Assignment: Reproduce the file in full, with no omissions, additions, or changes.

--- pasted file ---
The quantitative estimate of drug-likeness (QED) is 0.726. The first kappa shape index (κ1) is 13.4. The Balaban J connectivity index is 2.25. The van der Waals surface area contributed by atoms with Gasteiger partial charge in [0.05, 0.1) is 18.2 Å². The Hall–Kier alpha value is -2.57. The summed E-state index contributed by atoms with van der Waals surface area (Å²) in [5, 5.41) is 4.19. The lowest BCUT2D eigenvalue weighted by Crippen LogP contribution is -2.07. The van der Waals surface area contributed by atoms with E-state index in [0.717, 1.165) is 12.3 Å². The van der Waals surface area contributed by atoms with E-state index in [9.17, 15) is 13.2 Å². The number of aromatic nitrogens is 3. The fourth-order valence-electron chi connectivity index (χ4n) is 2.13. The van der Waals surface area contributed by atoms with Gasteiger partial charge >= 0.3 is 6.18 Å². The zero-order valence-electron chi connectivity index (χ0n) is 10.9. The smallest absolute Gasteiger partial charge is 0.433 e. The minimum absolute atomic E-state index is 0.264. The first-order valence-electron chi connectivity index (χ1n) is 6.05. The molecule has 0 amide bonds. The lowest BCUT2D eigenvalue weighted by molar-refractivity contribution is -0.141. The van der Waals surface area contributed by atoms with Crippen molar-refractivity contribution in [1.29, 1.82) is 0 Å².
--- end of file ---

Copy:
The quantitative estimate of drug-likeness (QED) is 0.726. The first kappa shape index (κ1) is 13.4. The Balaban J connectivity index is 2.25. The van der Waals surface area contributed by atoms with Gasteiger partial charge in [0.05, 0.1) is 18.2 Å². The Hall–Kier alpha value is -2.57. The summed E-state index contributed by atoms with van der Waals surface area (Å²) in [5, 5.41) is 4.19. The lowest BCUT2D eigenvalue weighted by Crippen LogP contribution is -2.07. The van der Waals surface area contributed by atoms with E-state index in [0.717, 1.165) is 12.3 Å². The van der Waals surface area contributed by atoms with E-state index in [9.17, 15) is 13.2 Å². The number of aromatic nitrogens is 3. The fourth-order valence-electron chi connectivity index (χ4n) is 2.13. The van der Waals surface area contributed by atoms with Gasteiger partial charge >= 0.3 is 6.18 Å². The zero-order valence-electron chi connectivity index (χ0n) is 10.9. The smallest absolute Gasteiger partial charge is 0.433 e. The minimum absolute atomic E-state index is 0.264. The first-order valence-electron chi connectivity index (χ1n) is 6.05. The molecule has 0 amide bonds. The lowest BCUT2D eigenvalue weighted by molar-refractivity contribution is -0.141. The van der Waals surface area contributed by atoms with Crippen molar-refractivity contribution in [1.29, 1.82) is 0 Å².